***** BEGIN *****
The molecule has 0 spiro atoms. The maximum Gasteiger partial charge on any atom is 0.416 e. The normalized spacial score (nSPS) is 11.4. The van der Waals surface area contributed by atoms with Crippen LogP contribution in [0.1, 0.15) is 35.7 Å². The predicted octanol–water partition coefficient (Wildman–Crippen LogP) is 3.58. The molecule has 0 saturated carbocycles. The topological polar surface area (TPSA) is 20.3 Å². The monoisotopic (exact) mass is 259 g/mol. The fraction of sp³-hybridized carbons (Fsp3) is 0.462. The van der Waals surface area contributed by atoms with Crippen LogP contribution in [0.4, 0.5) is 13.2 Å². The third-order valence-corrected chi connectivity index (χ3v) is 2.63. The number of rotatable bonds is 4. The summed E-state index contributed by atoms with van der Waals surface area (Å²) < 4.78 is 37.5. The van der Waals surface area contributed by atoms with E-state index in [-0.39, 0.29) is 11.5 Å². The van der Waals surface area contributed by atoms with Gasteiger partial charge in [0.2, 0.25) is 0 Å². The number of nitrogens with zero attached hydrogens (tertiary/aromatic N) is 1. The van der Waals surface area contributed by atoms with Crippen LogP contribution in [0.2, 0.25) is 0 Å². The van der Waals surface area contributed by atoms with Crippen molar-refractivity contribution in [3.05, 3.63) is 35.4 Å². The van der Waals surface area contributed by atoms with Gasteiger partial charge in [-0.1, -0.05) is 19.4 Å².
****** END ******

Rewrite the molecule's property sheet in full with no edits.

The molecule has 0 spiro atoms. The maximum Gasteiger partial charge on any atom is 0.416 e. The normalized spacial score (nSPS) is 11.4. The van der Waals surface area contributed by atoms with Crippen LogP contribution in [0.1, 0.15) is 35.7 Å². The predicted octanol–water partition coefficient (Wildman–Crippen LogP) is 3.58. The molecule has 0 saturated carbocycles. The topological polar surface area (TPSA) is 20.3 Å². The monoisotopic (exact) mass is 259 g/mol. The fraction of sp³-hybridized carbons (Fsp3) is 0.462. The van der Waals surface area contributed by atoms with Crippen LogP contribution in [0.4, 0.5) is 13.2 Å². The third-order valence-corrected chi connectivity index (χ3v) is 2.63. The number of rotatable bonds is 4. The summed E-state index contributed by atoms with van der Waals surface area (Å²) < 4.78 is 37.5. The van der Waals surface area contributed by atoms with E-state index in [-0.39, 0.29) is 11.5 Å². The van der Waals surface area contributed by atoms with Gasteiger partial charge in [0.2, 0.25) is 0 Å². The number of nitrogens with zero attached hydrogens (tertiary/aromatic N) is 1. The van der Waals surface area contributed by atoms with Crippen LogP contribution in [0.2, 0.25) is 0 Å². The van der Waals surface area contributed by atoms with Crippen molar-refractivity contribution in [3.05, 3.63) is 35.4 Å². The van der Waals surface area contributed by atoms with Gasteiger partial charge in [-0.1, -0.05) is 19.4 Å².